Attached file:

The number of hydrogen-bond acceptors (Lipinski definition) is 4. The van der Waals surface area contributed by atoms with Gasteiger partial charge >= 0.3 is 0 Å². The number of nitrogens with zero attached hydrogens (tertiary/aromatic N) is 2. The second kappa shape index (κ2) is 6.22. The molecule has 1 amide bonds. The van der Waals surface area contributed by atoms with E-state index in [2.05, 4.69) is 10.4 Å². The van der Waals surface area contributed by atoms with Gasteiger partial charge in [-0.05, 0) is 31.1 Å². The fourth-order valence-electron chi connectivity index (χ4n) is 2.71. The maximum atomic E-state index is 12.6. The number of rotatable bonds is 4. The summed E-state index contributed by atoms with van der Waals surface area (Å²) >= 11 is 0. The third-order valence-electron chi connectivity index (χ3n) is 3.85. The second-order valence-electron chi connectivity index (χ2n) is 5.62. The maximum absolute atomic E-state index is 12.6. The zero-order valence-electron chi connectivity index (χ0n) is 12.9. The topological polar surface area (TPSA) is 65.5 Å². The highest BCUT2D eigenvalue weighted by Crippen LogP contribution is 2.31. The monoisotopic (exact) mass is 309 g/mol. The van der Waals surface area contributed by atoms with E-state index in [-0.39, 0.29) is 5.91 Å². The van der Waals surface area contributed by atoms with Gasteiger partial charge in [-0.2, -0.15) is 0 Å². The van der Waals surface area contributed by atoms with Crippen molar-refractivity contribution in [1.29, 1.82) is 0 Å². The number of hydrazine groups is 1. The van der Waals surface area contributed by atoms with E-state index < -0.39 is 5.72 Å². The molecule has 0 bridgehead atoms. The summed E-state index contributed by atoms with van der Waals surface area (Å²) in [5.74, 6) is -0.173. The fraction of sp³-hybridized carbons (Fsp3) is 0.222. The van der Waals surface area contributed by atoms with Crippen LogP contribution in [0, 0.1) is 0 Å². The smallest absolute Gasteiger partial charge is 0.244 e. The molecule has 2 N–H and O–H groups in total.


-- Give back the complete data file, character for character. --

The number of hydrogen-bond acceptors (Lipinski definition) is 4. The van der Waals surface area contributed by atoms with Gasteiger partial charge >= 0.3 is 0 Å². The number of nitrogens with zero attached hydrogens (tertiary/aromatic N) is 2. The second kappa shape index (κ2) is 6.22. The molecule has 1 amide bonds. The van der Waals surface area contributed by atoms with E-state index in [2.05, 4.69) is 10.4 Å². The van der Waals surface area contributed by atoms with Gasteiger partial charge in [-0.05, 0) is 31.1 Å². The fourth-order valence-electron chi connectivity index (χ4n) is 2.71. The maximum atomic E-state index is 12.6. The number of rotatable bonds is 4. The summed E-state index contributed by atoms with van der Waals surface area (Å²) >= 11 is 0. The third-order valence-electron chi connectivity index (χ3n) is 3.85. The second-order valence-electron chi connectivity index (χ2n) is 5.62. The maximum absolute atomic E-state index is 12.6. The zero-order valence-electron chi connectivity index (χ0n) is 12.9. The topological polar surface area (TPSA) is 65.5 Å². The highest BCUT2D eigenvalue weighted by Crippen LogP contribution is 2.31. The monoisotopic (exact) mass is 309 g/mol. The van der Waals surface area contributed by atoms with E-state index in [-0.39, 0.29) is 5.91 Å². The van der Waals surface area contributed by atoms with Gasteiger partial charge in [-0.2, -0.15) is 0 Å². The van der Waals surface area contributed by atoms with Crippen molar-refractivity contribution in [1.29, 1.82) is 0 Å². The number of hydrazine groups is 1. The van der Waals surface area contributed by atoms with E-state index < -0.39 is 5.72 Å². The molecule has 0 bridgehead atoms. The summed E-state index contributed by atoms with van der Waals surface area (Å²) in [5.74, 6) is -0.173. The fraction of sp³-hybridized carbons (Fsp3) is 0.222. The van der Waals surface area contributed by atoms with Crippen LogP contribution in [0, 0.1) is 0 Å². The smallest absolute Gasteiger partial charge is 0.244 e. The molecule has 2 N–H and O–H groups in total.